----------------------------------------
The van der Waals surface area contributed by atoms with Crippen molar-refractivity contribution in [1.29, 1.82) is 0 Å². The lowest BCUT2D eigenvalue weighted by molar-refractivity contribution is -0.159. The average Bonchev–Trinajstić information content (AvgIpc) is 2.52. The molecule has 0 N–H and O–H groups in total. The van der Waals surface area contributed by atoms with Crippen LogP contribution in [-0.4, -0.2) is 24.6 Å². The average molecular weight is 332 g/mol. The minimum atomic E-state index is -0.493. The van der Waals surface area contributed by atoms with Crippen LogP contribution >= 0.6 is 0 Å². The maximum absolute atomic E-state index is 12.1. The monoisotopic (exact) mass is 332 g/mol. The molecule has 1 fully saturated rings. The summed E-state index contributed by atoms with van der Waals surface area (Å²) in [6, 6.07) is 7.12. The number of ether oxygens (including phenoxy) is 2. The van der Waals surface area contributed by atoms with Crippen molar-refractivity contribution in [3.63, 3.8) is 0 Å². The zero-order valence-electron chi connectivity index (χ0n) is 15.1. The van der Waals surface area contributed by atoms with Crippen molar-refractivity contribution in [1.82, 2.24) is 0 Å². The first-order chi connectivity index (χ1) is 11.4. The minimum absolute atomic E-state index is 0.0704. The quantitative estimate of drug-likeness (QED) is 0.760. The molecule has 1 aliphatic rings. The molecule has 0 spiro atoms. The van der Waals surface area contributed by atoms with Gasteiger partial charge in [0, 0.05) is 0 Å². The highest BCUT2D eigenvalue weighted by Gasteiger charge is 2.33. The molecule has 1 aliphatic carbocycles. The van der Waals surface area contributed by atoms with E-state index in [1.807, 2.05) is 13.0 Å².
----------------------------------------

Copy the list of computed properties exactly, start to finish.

The van der Waals surface area contributed by atoms with Crippen molar-refractivity contribution in [1.29, 1.82) is 0 Å². The lowest BCUT2D eigenvalue weighted by molar-refractivity contribution is -0.159. The average Bonchev–Trinajstić information content (AvgIpc) is 2.52. The molecule has 0 N–H and O–H groups in total. The van der Waals surface area contributed by atoms with Crippen LogP contribution in [-0.4, -0.2) is 24.6 Å². The average molecular weight is 332 g/mol. The minimum atomic E-state index is -0.493. The van der Waals surface area contributed by atoms with Crippen LogP contribution >= 0.6 is 0 Å². The maximum absolute atomic E-state index is 12.1. The monoisotopic (exact) mass is 332 g/mol. The molecule has 1 fully saturated rings. The summed E-state index contributed by atoms with van der Waals surface area (Å²) in [6, 6.07) is 7.12. The number of ether oxygens (including phenoxy) is 2. The van der Waals surface area contributed by atoms with Crippen molar-refractivity contribution in [3.63, 3.8) is 0 Å². The zero-order valence-electron chi connectivity index (χ0n) is 15.1. The van der Waals surface area contributed by atoms with Crippen molar-refractivity contribution in [1.82, 2.24) is 0 Å². The first-order chi connectivity index (χ1) is 11.4. The minimum absolute atomic E-state index is 0.0704. The quantitative estimate of drug-likeness (QED) is 0.760. The molecule has 1 aliphatic rings. The molecule has 0 spiro atoms. The van der Waals surface area contributed by atoms with Gasteiger partial charge in [0, 0.05) is 0 Å². The highest BCUT2D eigenvalue weighted by Gasteiger charge is 2.33. The molecule has 1 aliphatic carbocycles. The van der Waals surface area contributed by atoms with E-state index in [1.807, 2.05) is 13.0 Å².